It suffers from the MMO grind. An inevitable part of \any/ MMO, of course, but doing Coruscant actively sapped my willpower. I was appreciative that they pulled a distinction between me butchering gangsters and butchering ironically criminal vigilantes, but it is still just wandering through an enormous zone and slaughtering people, many of which I aggro’d inadvertently. The implication of some of the quests being ‘bonus’ seems… Superficial, at best. It generally just covers how many people you have to kill to get to your story phase and quest objectives.

    That said, where WoW is that MMO grind and then another one after that with little distinction, SW:TOR does have the conversations and story sections. Even haphazardly glued on it would make the grind less unrewarding, and it’s integrated quite nicely if you ask me. It worries me that it’d make a better single player game in places, though. I’m glad I played my Sith Warrior through with a friend – multiplayer conversations whilst in Skype contact can be… Somewhat amusing.

    I digress. I’ve loved the game so far, and it’s with a PvE-orientated character I’ve played to level twenty-something as a sith warrior so I can hardly say it’s not working. The only thing that remains to be truly tested is the roleplay.

    I’ve limited myself, inadvertently or otherwise, by only roleplaying on my consular so far. And by her character’s very nature she spends 98% of her time on Tython, and 2% on a ship. Suprisingly, I’ve had some luck! Some levelling padawans whom I helped survive the terrors of the Mark V Commando Droid (since most of them didn’t have the companion required to successfully kill it alone) and the Chamber of Speeches have occasionally interacted in character, and I’ve managed to make a few friends.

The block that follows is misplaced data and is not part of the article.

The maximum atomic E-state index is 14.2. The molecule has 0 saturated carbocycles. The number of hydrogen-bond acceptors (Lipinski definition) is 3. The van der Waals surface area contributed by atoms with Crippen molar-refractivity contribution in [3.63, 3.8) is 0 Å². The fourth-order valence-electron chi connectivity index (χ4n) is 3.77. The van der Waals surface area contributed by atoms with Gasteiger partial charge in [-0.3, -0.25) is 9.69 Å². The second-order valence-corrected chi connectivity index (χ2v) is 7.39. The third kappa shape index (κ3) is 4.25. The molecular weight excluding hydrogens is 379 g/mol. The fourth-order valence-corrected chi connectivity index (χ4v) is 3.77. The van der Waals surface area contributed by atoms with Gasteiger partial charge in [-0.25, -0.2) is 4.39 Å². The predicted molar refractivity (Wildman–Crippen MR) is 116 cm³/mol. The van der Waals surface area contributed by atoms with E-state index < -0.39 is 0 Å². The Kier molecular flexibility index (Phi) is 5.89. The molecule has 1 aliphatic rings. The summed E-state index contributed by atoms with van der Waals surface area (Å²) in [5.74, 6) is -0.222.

I hold high hopes. If I can attract the attention of people who are just trying to blitz their first 10 levels, maybe if I head to the slums on Coruscant with my smuggler, there will be larger crowds of people sticking around longer. The quality I can’t say I’ve tested properly, although it seems promising from initial results. It also remains to be seen how helpful the grand overlords of the game will be. They have plenty of time to alter things, from making chairs sittable to speech bubbles (I swear, I thought they said they were going to put those in during beta).

    @molnnio, I know you didn’t actually ask -me-, but I’ve prodded about the roleplay a bit.

    The ship restricts participants to other people who have a ship – anywhere between level 15 and 17 depending on how you quested I think – a feature I find… Perplexing, really. Maybe they’ll change it. But the roleplay potential is fairly good. It’s a private place if you want to talk with friends and probably fairly good if you want to roleplay a crew working together (some ships better than others for that).